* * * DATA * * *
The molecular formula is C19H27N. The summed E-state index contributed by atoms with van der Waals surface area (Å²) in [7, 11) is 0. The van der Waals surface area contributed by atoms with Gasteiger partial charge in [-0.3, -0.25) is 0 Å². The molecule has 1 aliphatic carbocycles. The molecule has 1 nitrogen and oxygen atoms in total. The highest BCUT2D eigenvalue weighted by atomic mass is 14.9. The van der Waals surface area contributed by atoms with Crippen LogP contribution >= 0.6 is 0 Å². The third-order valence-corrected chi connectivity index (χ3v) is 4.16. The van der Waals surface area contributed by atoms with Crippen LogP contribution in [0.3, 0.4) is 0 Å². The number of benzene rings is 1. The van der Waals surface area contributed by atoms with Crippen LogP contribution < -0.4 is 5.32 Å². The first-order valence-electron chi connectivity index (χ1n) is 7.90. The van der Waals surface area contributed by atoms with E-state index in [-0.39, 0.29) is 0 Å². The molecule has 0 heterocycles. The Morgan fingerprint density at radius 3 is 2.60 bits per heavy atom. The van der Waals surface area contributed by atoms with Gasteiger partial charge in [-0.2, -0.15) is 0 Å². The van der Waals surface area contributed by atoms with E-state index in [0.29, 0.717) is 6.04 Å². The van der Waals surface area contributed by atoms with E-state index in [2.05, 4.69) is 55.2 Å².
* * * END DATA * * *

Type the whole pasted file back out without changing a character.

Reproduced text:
The molecular formula is C19H27N. The summed E-state index contributed by atoms with van der Waals surface area (Å²) in [7, 11) is 0. The van der Waals surface area contributed by atoms with Gasteiger partial charge in [-0.3, -0.25) is 0 Å². The molecule has 1 aliphatic carbocycles. The molecule has 1 nitrogen and oxygen atoms in total. The highest BCUT2D eigenvalue weighted by atomic mass is 14.9. The van der Waals surface area contributed by atoms with Crippen LogP contribution >= 0.6 is 0 Å². The third-order valence-corrected chi connectivity index (χ3v) is 4.16. The van der Waals surface area contributed by atoms with Crippen LogP contribution in [0.3, 0.4) is 0 Å². The number of benzene rings is 1. The van der Waals surface area contributed by atoms with Crippen LogP contribution < -0.4 is 5.32 Å². The first-order valence-electron chi connectivity index (χ1n) is 7.90. The van der Waals surface area contributed by atoms with E-state index in [-0.39, 0.29) is 0 Å². The molecule has 0 heterocycles. The Morgan fingerprint density at radius 3 is 2.60 bits per heavy atom. The van der Waals surface area contributed by atoms with Gasteiger partial charge in [-0.2, -0.15) is 0 Å². The van der Waals surface area contributed by atoms with E-state index in [0.29, 0.717) is 6.04 Å². The van der Waals surface area contributed by atoms with E-state index in [2.05, 4.69) is 55.2 Å².